In recent years, foam rolling has become very popular with athletes of all ages and skill levels. You'll often see people using a foam roller before beginning a workout or after runners finish a race. Many athletes utilize foam rollers to improve their performance as well as aid in their bodies' natural recovery process.
They're so popular for a good reason–foam rolling has many benefits to the body and overall health in general. However, foam rollers aren't limited to just athletic uses. They have been used to help athletes and non-athletes alike to heal, manage pain, improve joint health, increase mobility, and much more. According to a survey study conducted, 80% of physical therapists believe foam rollers reduce muscle pain, and another 68% believe they can improve mobility.
If you're looking for high-quality foam rollers to add to your physical therapy equipment, we have some great options that will benefit your clients' needs. We'll go over the basics of foam rollers, the best techniques to try out, and specific products that can get you started practicing foam rolling on your clients.
What Are Foam Rollers?
Foam rollers, also known as myofascial release, are valuable tools for physical therapy. Foam rollers are in the shape of a cylinder and are used to massage the body. Most rollers are smooth; however, ours are specially designed to reach deep trigger points with a contoured shape, making them more effective as tools for physical therapy.
Since the entire body is made up of connective tissue called fascia, when it breaks down or is inflamed, it can result in stiff muscles, joint pain, and lack of mobility. This can be due simply to age, or activities, like repetitive motion, stress, injury, and sports. A sedentary lifestyle can also affect fascia, so long hours spent at a desk all day long can actually speed up the degeneration of fascia. Not good!
Foam rollers are used to restore damaged tissue by introducing more circulation into specific areas. Since individuals are able to use this physical therapy equipment on their own, it can be a low-cost way to supplement manual deep tissue massages. Once patients learn some of the most common rolling techniques, they'll be able to use this equipment for their physical therapy daily. By using this equipment for physical therapy, a person can increase their mobility, promote flexibility, improve joint health, and more.
There are different types of foam rollers available. Before you decide on which one to use on a patient, you should consider the patient's age, muscle density, and pain tolerance. In general young patients or those with low-muscle densities will benefit from our softest foam roller. Using a foam roller can be uncomfortable and feel a bit painful to some people, so it's always a good idea to start out with a soft option and low pressure, then move up to our everyday foam roller. For athletes with high muscle densities, our hard foam roller will be the best option, as it will be able to massage tissue better and reach trigger points. As a physical therapist, it will be necessary to have all types available on hand, as each patient will have different needs.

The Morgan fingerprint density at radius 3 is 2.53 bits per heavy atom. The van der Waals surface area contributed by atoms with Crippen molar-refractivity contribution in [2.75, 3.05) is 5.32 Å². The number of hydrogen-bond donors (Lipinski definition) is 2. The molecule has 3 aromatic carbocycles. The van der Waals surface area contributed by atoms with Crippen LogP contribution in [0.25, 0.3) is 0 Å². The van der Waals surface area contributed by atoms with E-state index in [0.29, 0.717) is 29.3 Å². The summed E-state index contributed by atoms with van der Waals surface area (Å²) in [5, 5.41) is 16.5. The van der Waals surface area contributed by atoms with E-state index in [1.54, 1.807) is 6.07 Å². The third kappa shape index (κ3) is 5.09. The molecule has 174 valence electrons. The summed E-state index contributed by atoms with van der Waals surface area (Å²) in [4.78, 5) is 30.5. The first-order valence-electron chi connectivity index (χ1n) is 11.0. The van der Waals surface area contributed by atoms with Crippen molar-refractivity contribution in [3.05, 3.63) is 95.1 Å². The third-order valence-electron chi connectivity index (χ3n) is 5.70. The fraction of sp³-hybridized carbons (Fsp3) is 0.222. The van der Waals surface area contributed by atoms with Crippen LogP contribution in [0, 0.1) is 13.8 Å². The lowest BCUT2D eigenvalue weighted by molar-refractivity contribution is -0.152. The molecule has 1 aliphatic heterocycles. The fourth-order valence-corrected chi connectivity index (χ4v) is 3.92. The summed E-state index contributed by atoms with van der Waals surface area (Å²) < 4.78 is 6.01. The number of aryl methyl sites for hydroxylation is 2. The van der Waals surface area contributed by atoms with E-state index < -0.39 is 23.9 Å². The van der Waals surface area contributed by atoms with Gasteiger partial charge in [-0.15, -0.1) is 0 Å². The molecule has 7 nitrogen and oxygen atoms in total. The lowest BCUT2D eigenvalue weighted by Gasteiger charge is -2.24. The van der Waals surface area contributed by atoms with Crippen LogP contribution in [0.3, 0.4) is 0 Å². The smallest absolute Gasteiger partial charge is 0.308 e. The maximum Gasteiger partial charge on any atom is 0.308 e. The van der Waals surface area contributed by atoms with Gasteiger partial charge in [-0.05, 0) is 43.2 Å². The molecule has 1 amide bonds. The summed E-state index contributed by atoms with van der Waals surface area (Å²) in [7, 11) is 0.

What Are the Benefits of Foam Rollers?
Why should you incorporate foam rollers into your physical therapy? Foam rollers have many benefits, making them excellent physical therapy tools. The benefits of including foam rolling techniques in a daily routine include the following:
- Reducing muscle pain: A foam roller massages trigger points in muscles and allows blood to flow to this specific area. This helps to speed up the healing process and provides relief to sore muscles.
- Increases range of motion: When the foam roller is applied during a session, it can greatly affect joint movement, allowing for a wider range of mobility and flexibility.
What Are Some Techniques to Try in Physical Therapy?
Although there are no specific sets that need to be performed with foam rollers, it's best to put enough time in to really get results. However, you want to be careful not to overdo it, as aggressively rolling may lead to bruising or injury. It's recommended to keep the exercises at one to two minutes each.
Some patients prefer heavy pressure during their sessions while others prefer lighter pressure. It all comes down to personal preferences and body types. It's important to listen to your patient's needs and work with them. Your patient feeling relaxed during the session is an important factor in getting the results you want. If your patient is uncomfortable or feels stressed, their muscles will be tense, which will make it hard to achieve the benefits of the physical therapy equipment.
There are many muscles and areas of the body you can target. Some common foam rolling exercises include IT band, hamstrings, glutes, quads, thoracic spine, as well as many others. If you are looking to target small or large areas, you can use the foam roller in short or long strokes, depending on your goal.
When it comes to physical therapy tools, having the right equipment for your patients can drastically improve their muscle pain and mobility. Foam rollers have been used by athletes for a while to improve performance and boost the body's natural recovery process. Often used before a workout to loosen up muscles and afterward to heal sore muscles, there is no one specific time a foam roller can be used. Using foam rollers in the rehabilitation process will provide many of the same benefits that athletes enjoy, such as reduced muscle pain and soreness. If you haven't tried incorporating foam rollers into your sessions yet, then our products can help you get started.